Happy Wednesday, Reading Nook readers!
Today, I am THRILLED to share a guest post by Heather Demetrios as the official I'll Meet You There blog tour!
Her latest contemporary title, I'll Meet You There was released earlier this month! Today, we have her on the blog to talk about her publication journey, and to also give away a copy of this amazing book!
A Guest post by Heather Demetrios:
Author of I'll Meet You There
February 2015, Henry Holt BYR
Question: Heather, you've had such a remarkable publishing journey over the past few years. Could you share a little on how your understanding of publishing has changed, especially with the release of I'll Meet You There?
Before you sign your first contract, publishing is sort of this ephemeral land of book genies. No matter how much research you do, you don’t really know much about it. Like most authors, I thought that once I had a book deal all my problems would fade away. NOT! In some ways, my problems seemed to multiply (kinda like, as Biggie says, “Mo money, mo problems.”). First, some perspective: these are first world problems. Worrying about if anyone is going to buy your book is not the same as worrying that you won’t be able to eat today. I get that. Having perspective is key to surviving life as a published author—more on that later.
The first thing you will experience is an adjustment to the ownership of your book. You go from your baby being just yours to it suddenly belonging to loads of people. This can be a little disorienting. These other people have opinions on the work itself, but also how it will look when it goes out in the world (I don’t have kids, but I imagine I’d want a say in whether my kid goes to school looking like he came out of an Urban Outfitters ad versus something decidedly less hip. You feel me?). It can be difficult to relinquish control over things related to the marketing and selling of your book, especially if you rock a Type A personality like, ahem, some people.
Another thing: because your book is now in the hands of a large corporation, it can be challenging to reconcile art and commerce. Every author has to find their balance with this. If you know of one, please tell them I want to know this ultimate secret of the universe. Sometimes, in the fear of wanting your book to be successful, you lose your grasp—sometimes just the tiniest bit, sometimes a lot—on what you love about bookmaking in the first place. This is a good time to sit down and fall back in love with getting immersed in the worlds of other people’s books. And having fun when you sit down to write—play is important!
It can be really hard to be one of hundreds, thousands, of books that are coming out. To you, your book is the most important thing in the world. To your publisher, it’s another title on the list—it might be a title they adore and are working their butt off to give it a great introduction to the world, but it’s still one of many titles that need some TLC from the dozens of people charged with getting that book from your computer to a bookstore. I have a mentor who recently told me, “Publishing makes no sense.” I’ve kind of taken this to heart. Not to hate on publishing, but to know that for me, the writer, it will never make sense. What makes sense to an artist does not always make sense to a business. In order to reconcile this, I’ve found a few things to be helpful.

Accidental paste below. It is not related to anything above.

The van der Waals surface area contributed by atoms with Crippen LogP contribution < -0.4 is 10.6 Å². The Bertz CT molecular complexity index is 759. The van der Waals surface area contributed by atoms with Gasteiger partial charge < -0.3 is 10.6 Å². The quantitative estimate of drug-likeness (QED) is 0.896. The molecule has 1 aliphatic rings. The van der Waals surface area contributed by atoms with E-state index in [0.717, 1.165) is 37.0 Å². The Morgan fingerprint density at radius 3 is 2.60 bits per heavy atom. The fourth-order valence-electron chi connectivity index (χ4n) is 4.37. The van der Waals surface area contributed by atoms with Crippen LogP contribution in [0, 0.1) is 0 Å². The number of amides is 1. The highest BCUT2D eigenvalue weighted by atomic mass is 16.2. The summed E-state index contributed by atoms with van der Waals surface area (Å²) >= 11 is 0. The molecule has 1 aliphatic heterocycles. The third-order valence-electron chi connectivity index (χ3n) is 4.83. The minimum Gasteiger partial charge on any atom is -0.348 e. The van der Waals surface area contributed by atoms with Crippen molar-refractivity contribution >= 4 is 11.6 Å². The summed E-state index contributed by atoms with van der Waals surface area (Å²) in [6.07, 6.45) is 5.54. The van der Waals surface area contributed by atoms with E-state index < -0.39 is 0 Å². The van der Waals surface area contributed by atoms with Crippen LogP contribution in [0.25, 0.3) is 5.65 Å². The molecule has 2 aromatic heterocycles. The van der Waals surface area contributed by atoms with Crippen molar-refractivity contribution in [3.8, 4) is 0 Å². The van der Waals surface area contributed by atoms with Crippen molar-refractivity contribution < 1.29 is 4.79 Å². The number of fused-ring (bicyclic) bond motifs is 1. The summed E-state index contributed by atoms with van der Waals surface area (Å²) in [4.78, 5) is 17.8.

Writer friends who get it
Celebrating all the good stuff
Trying to find joy and perspective and balance amidst the not so good stuff
Taking breaks from social media in order to recharge your creative batteries
Taking a vacation
Now that my debut year is over, I’m looking forward to being a little less in the dark about the process. I’m also more aware of ways in which I can successfully reach out to readers and give my entrepreneurial spirit a workout. I am so grateful to be published, to be one of the chosen few that can say that. I’m lucky to have people who find the mistakes I make and fix them before other people see them (copyeditors – I love you!) and designers who make gorgeous covers so that my words live in pretty homes, and editors who are hopeless romantics, and book nerds who geek out over my characters and then search for ways to share my book with other book nerds
Publishing a book is so much more than I ever imagined: the good, the bad, and the ugly. It’s a ride I will never stop buying tickets for—it’s truly the thrill of a lifetime.
Thank you so much for providing such a honest, thorough answer, Heather. I know that I'm inspired both as a reader, but also as someone who has wondered how the innerworkings of the publishing industry function!
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Check out the rest of the tour!
Forever Young Adult
Tuesday, February 3
Wednesday, February 4
Swoony Boys Podcast
Thursday, February 5
The Perpetual Page Turner
Friday, February 6
Monday, February 9
Tuesday, February 10
Love at First Page
Wednesday, February 11 <- You're here! :)
The Reading Nook Reviews
Thursday, February 12
Love is not a triangle
Friday, February 13
Tuesday, February 17
Writer of Wrongs
Wednesday, February 18
Thursday, February 19
What Sarah Read